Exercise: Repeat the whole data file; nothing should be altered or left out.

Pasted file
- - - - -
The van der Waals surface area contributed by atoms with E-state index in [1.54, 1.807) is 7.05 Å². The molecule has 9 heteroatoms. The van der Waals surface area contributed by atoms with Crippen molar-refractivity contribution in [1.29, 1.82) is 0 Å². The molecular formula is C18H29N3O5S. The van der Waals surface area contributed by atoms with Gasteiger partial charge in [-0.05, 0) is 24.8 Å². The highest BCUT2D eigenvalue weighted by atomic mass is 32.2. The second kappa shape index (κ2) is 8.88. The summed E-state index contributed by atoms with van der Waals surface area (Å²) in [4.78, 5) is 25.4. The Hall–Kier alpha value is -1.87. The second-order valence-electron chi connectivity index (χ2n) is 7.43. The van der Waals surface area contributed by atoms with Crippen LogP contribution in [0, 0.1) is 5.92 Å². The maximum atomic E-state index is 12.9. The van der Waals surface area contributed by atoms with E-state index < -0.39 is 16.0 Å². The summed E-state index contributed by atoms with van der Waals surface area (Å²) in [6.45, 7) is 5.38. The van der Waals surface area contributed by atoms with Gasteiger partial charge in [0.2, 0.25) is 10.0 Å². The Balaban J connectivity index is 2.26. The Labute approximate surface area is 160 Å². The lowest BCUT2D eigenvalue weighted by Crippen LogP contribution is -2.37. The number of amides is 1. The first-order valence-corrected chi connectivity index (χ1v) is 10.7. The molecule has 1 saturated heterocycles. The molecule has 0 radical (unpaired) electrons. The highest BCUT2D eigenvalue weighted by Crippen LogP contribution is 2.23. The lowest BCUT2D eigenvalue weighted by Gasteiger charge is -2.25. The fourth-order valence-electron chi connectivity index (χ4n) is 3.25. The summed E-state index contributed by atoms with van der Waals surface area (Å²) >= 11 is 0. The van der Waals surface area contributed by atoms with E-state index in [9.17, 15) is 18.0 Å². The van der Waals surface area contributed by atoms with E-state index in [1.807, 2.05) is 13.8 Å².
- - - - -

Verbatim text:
The van der Waals surface area contributed by atoms with E-state index in [1.54, 1.807) is 7.05 Å². The molecule has 9 heteroatoms. The van der Waals surface area contributed by atoms with Crippen molar-refractivity contribution in [1.29, 1.82) is 0 Å². The molecular formula is C18H29N3O5S. The van der Waals surface area contributed by atoms with Gasteiger partial charge in [-0.05, 0) is 24.8 Å². The highest BCUT2D eigenvalue weighted by atomic mass is 32.2. The second kappa shape index (κ2) is 8.88. The summed E-state index contributed by atoms with van der Waals surface area (Å²) in [4.78, 5) is 25.4. The Hall–Kier alpha value is -1.87. The second-order valence-electron chi connectivity index (χ2n) is 7.43. The van der Waals surface area contributed by atoms with Crippen LogP contribution in [0, 0.1) is 5.92 Å². The maximum atomic E-state index is 12.9. The van der Waals surface area contributed by atoms with E-state index < -0.39 is 16.0 Å². The summed E-state index contributed by atoms with van der Waals surface area (Å²) in [6.45, 7) is 5.38. The van der Waals surface area contributed by atoms with Gasteiger partial charge in [0.2, 0.25) is 10.0 Å². The Balaban J connectivity index is 2.26. The Labute approximate surface area is 160 Å². The lowest BCUT2D eigenvalue weighted by Crippen LogP contribution is -2.37. The number of amides is 1. The first-order valence-corrected chi connectivity index (χ1v) is 10.7. The molecule has 1 saturated heterocycles. The molecule has 0 radical (unpaired) electrons. The highest BCUT2D eigenvalue weighted by Crippen LogP contribution is 2.23. The lowest BCUT2D eigenvalue weighted by Gasteiger charge is -2.25. The fourth-order valence-electron chi connectivity index (χ4n) is 3.25. The summed E-state index contributed by atoms with van der Waals surface area (Å²) >= 11 is 0. The van der Waals surface area contributed by atoms with E-state index in [9.17, 15) is 18.0 Å². The van der Waals surface area contributed by atoms with E-state index in [1.807, 2.05) is 13.8 Å².